Date of birth: 28th of September 1963
How did you become passionate about nature photography?
I was fortunate to travel a lot in my life. Every time I’ve traveled, I was amazed by the beauty of our planet. What was always appealing to me and for what I’m still grateful to this day is that you can get very close to wild animals as a small human being. Capturing all this beauty that I saw on camera has exceedingly developed my passion.
What do you take with you on a photo shoot?
That depends on the area where I’m going and what I will be shooting. It can be a macro lens with a reflection screen, or, and this is usually the case, I work with 2 DSLR cameras. One with a 500mm lens and the other with a 100-400mm zoom lens. Additionally, there is always a standard lens and a wide angle lens in my backpack as well as sufficient memory cards. I mostly use the 500mm lens though. Obviously I use a steady tripod, bean bag or a car window mounting device. Sometimes I use a 1.4 converter on my tele lens. The subject might be so nearby that a zoom lens provides more possibilities. I use grey ND filters or polarizing filters as well, depending on the subject I’m photographing.
What subject do you prefer to photograph and why?
I prefer to photograph all kinds of animals. I always photograph them in the wild, if not, I will mention it. Because I’m a member of BVNF, I must abide to the established code of conduct. In other words, I can not put anything in scene or manipulate pictures. Nest photography is not allowed. All of this happens with the goal of disturbing nature as little as possible. Keeping this in mind makes for a new challenge every time I take pictures. Unlike other branches of photography where you have multiple chances or you can adjust lightning in a studio, in nature you often have only one chance to take your shot. For me, the challenge is very important, every time again, it is what makes it fascinating. Sometimes I’m asked if shooting in the same countries over and over again doesn’t make it monotonous, but that is never the case because you can always photograph different subjects and the conditions are never the same.
What is your favorite nature preserve?
I have to admit that I rarely take pictures in Belgium. But one of my favorite areas is the Zwin. It’s just a pity that the opening hours are not favorable for photographing when the light is at its best. In winter it happens that I’m taking pictures in the Uitkerkse polder. My favorite areas can be found anywhere in the world where I’m able to photograph subjects in wild nature. I do have one exception and that is Africa, which is a continent with so much wealth when it comes to wild nature. One place is not the other and some areas provide more options. Often nature in our country must give in for concrete and that is not a good development for our natural environment.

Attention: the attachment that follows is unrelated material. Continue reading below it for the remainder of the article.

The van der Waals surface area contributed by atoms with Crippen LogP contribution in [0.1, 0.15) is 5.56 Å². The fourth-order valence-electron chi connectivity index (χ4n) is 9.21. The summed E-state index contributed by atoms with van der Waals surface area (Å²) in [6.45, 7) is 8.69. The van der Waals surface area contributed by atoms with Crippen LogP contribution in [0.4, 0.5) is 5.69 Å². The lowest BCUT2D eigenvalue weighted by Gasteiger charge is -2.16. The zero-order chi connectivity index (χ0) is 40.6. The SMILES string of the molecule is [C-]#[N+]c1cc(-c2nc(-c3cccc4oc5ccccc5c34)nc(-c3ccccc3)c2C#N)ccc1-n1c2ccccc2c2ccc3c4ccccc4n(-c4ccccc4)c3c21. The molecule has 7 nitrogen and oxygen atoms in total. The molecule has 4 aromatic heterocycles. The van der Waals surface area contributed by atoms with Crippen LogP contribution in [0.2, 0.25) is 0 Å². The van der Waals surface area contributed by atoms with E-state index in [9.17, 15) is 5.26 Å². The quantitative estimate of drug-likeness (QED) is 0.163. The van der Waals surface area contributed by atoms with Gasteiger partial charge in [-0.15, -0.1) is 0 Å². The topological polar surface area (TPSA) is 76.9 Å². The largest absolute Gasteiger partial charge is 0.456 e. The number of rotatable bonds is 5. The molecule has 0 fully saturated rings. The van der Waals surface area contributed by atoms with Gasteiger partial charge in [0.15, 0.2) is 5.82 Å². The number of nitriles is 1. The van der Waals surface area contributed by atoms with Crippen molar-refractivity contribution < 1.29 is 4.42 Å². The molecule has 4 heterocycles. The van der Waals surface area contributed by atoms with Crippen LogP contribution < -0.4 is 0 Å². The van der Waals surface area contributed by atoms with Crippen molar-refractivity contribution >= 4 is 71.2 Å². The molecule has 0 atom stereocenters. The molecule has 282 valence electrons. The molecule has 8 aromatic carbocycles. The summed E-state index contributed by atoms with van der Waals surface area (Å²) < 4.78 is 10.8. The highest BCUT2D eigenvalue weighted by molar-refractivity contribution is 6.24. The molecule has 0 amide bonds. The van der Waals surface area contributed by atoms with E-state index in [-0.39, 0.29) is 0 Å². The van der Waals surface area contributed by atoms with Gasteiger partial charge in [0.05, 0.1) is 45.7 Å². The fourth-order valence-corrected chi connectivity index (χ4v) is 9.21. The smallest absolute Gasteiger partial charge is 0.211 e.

What is your favorite shooting position?
That depends on the subject but a low angle often offers more original images.
Which nature photographer do you admire?
I have a lot of respect for Danny Green, he’s a nature photographer pur sang. Another fantastic photographer I look up to is Paul Nicklen. Even then, I can name more nature photographers whom I admire, every nature photographer has his own style and his own preferred areas and subjects.
What quality must a nature photographer absolutely have?
As a nature photographer you need lots of patience as well as passion. Without passion you can not muster the patience. It is also important to know your subject, it gives you a head start when photographing. Sometimes you can take the picture in one second and on other days you will be waiting for several hours before you can take the shot you have in mind.
Which light situation do you prefer?
The best light is at sunrise and sunset, that is called the golden hour. I also like to photograph lightning, that is a challenge that I enjoy.
Which setting do you prefer: Manual-Aperture Priority-Shutter Priority?
Depending on the circumstances and the subject. Usually I use aperture priority or the manual settings. When I am photographing lightning, I use shutter priority.
In percentage terms how much time do you take to create an image and to process the image?
That is a difficult question, what I always strive for is that the pictures that I take in the field are as perfect as possible. I process pictures as little as possible but I always shoot in RAW so I have to develop them. I do remove any dust spots and if needed I crop the image. Recently I published a book together with two other photographers and it took a lot of time to select all images and to choose the right format and color profile needed for the printing of the book.
Which processing program do you use?
Photoshop and Lightroom. I use Lightroom for cataloging images and some adjustments but I like to work with Photoshop as well. Depending on what needs to be done, one is better than the other.
Do you have any advice for future nature photographers?
Think very carefully where your passion lies and then choose the material you wish to purchase. A good lens is essential but so is a good camera. Immerse yourself in your subject, that way you will get more opportunities. Never give up and always try to see taking better pictures as a new challenge, regardless of the circumstances. You can only grow if you always raise the bar. And as for nature photography: “Always be prepared”.
You can find out more about Pia Dierickx on her website: http://www.nature-photography.be/